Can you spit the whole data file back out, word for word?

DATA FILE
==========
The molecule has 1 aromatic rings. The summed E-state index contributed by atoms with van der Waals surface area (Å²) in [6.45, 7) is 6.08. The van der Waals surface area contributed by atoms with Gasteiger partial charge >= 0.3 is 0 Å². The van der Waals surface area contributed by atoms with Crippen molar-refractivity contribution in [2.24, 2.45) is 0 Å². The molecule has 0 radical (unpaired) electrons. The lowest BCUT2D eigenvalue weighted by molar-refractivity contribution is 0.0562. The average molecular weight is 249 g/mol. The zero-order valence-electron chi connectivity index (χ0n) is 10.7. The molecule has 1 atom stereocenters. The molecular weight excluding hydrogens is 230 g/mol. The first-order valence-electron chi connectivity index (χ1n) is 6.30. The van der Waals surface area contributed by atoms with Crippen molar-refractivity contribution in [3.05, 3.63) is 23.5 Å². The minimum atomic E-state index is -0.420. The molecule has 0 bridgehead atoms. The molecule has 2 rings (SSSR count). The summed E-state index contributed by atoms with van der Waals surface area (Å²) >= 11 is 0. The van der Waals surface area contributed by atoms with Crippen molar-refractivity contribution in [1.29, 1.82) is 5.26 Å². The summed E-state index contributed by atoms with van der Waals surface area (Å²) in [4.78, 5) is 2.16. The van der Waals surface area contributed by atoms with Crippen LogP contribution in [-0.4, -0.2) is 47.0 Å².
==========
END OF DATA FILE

The molecule has 1 aromatic rings. The summed E-state index contributed by atoms with van der Waals surface area (Å²) in [6.45, 7) is 6.08. The van der Waals surface area contributed by atoms with Gasteiger partial charge >= 0.3 is 0 Å². The van der Waals surface area contributed by atoms with Crippen molar-refractivity contribution in [2.24, 2.45) is 0 Å². The molecule has 0 radical (unpaired) electrons. The lowest BCUT2D eigenvalue weighted by molar-refractivity contribution is 0.0562. The average molecular weight is 249 g/mol. The zero-order valence-electron chi connectivity index (χ0n) is 10.7. The molecule has 1 atom stereocenters. The molecular weight excluding hydrogens is 230 g/mol. The first-order valence-electron chi connectivity index (χ1n) is 6.30. The van der Waals surface area contributed by atoms with Crippen molar-refractivity contribution in [3.05, 3.63) is 23.5 Å². The minimum atomic E-state index is -0.420. The molecule has 0 bridgehead atoms. The molecule has 2 rings (SSSR count). The summed E-state index contributed by atoms with van der Waals surface area (Å²) >= 11 is 0. The van der Waals surface area contributed by atoms with Crippen molar-refractivity contribution in [1.29, 1.82) is 5.26 Å². The summed E-state index contributed by atoms with van der Waals surface area (Å²) in [4.78, 5) is 2.16. The van der Waals surface area contributed by atoms with Crippen LogP contribution in [-0.4, -0.2) is 47.0 Å².